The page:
There were 2,654 votes in favor of unionizing and 2,131 votes against it by the end of the second and final day of public vote counting on Friday. Out of approximately 8,325 eligible voters, 4,785 votes were counted and another 67 were challenged. Seventeen ballots were voided.
Before the official results were declared, dozens of Amazon Labor Union organizers and members of other labor groups began gathering in downtown Brooklyn to celebrate the win. Some handed out fliers that read, "Vote Yes For The Union. Despite what Amazon tells you, the union isn't some outside organization. It's a legal recognition of our right to have a say at work — as a group instead." Members of another pro-labor group held a large sign that read: "Amazon and Starbucks: Stop Union Busting! Recognize the union and negotiate now!"
The results of a separate do-over election at a facility in Bessemer, Alabama were too close to call. A total of 875 workers at the facility voted for joining a union and 993 voted against it, according to the tally, which was also conducted on Thursday. But another 416 ballots were challenged. The National Labor Relations Board (NLRB) expects to hold a hearing on the matter in the next few weeks to determine whether any of the challenged ballots will be opened and counted.
Both union efforts were borne out of worker frustrations with Amazon's treatment of workers amid the pandemic and were also motivated in part by increased national attention to racial justice issues and labor rights. But there are key differences between the two. The Alabama effort was done in coordination with the Retail, Wholesale and Department Store Union (RWDSU), an 85-year-old labor union, which has organized tens of thousands of workers. By contrast, the Staten Island push is not aligned with an existing labor union but rather is trying to create its own.
The face of the Staten Island effort is largely Christian Smalls, a former Amazon warehouse worker fired by Amazon two years ago after leading a walkout at the facility to protest pandemic-related health and safety concerns. (Smalls says he was retaliated against; Amazon says he was terminated for violating its policy that required him to quarantine after being notified of a possible Covid-19 exposure.)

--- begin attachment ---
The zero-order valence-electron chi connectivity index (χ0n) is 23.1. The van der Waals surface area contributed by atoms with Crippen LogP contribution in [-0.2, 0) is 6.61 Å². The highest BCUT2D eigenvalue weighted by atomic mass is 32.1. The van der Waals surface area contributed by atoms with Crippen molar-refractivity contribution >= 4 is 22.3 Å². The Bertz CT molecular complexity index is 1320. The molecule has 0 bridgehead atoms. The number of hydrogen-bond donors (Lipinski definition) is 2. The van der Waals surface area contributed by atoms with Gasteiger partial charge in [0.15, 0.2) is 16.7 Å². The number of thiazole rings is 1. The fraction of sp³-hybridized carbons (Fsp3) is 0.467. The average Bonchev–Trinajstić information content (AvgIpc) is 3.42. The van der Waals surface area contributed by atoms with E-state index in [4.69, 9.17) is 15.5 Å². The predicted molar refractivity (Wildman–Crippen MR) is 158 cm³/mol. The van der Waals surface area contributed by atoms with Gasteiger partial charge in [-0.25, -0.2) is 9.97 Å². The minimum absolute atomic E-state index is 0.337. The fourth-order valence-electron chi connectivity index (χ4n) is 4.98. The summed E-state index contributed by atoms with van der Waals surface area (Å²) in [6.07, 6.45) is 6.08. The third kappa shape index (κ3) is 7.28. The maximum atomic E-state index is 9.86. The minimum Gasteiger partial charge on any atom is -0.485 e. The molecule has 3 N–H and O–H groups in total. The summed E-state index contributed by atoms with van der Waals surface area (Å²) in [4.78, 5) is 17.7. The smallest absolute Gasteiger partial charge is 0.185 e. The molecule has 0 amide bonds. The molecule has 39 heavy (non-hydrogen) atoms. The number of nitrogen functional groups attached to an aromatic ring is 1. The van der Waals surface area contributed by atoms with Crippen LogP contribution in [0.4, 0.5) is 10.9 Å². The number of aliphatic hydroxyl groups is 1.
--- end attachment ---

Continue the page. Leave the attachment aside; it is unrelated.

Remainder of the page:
Smalls previously told CNN Business that ALU is running on "pennies compared to other campaigns," garnering $100,000 in donations raised through pages on GoFundMe, a crowdfunding platform.
He has sought to differentiate his organizing effort from the one in Bessemer, stating that having an independent union led by current and former employees of the facility "was working and resonated with the workers." (ALU has also garnered enough signatures for an NLRB election at a nearby Amazon facility in Staten Island later this month April.)
The two union pushes are also unfolding in two very different parts of the country. The RWDSU drive occurred in Alabama, a right-to-work state, where union membership is low. New York, on the other hand, has the second highest union membership in the nation. Amazon's starting wage for workers of at least $15 an hour also fares differently in Alabama where the minimum wage is $7.25, compared to New York City's $15.
"They're enormously important elections. [Amazon] is a company that is not just retail, it is not just logistics, it cuts across almost every sector of the economy," John Logan, professor of labor and employment studies at San Francisco State University, told CNN Business.
Logan credits the initial RWDSU Bessemer drive one year ago, which was celebrated by a number of celebrities and politicians alike, with broadly creating "energy and enthusiasm amongst young people interested in organizing themselves." While the results of that election favored Amazon, a do-over was called for after the company was deemed to have illegally interfered. (An Amazon spokesperson called the decision "disappointing" at the time.)
Labor experts have repeatedly said that organizing Amazon workers is an incredibly difficult task given current labor law and the company's opposition to such efforts. Amazon's anti-union campaigns included signage inside its warehouses, text messages, and meetings that workers were required to attend before the election periods kicked off.
"In both cases, it's a David and Goliath situation. They're up against a very powerful, determined opponent," Ruth Milkman, a labor sociologist at City University of New York, previously told CNN Business. "In both cases, it's a very heavy lift because of Amazon's resources and determination to stamp out any unionization efforts."
Amazon has previously said its "employees have always had the choice of whether or not to join a union" and that it is focused on "working directly with our team to make Amazon a great place to work."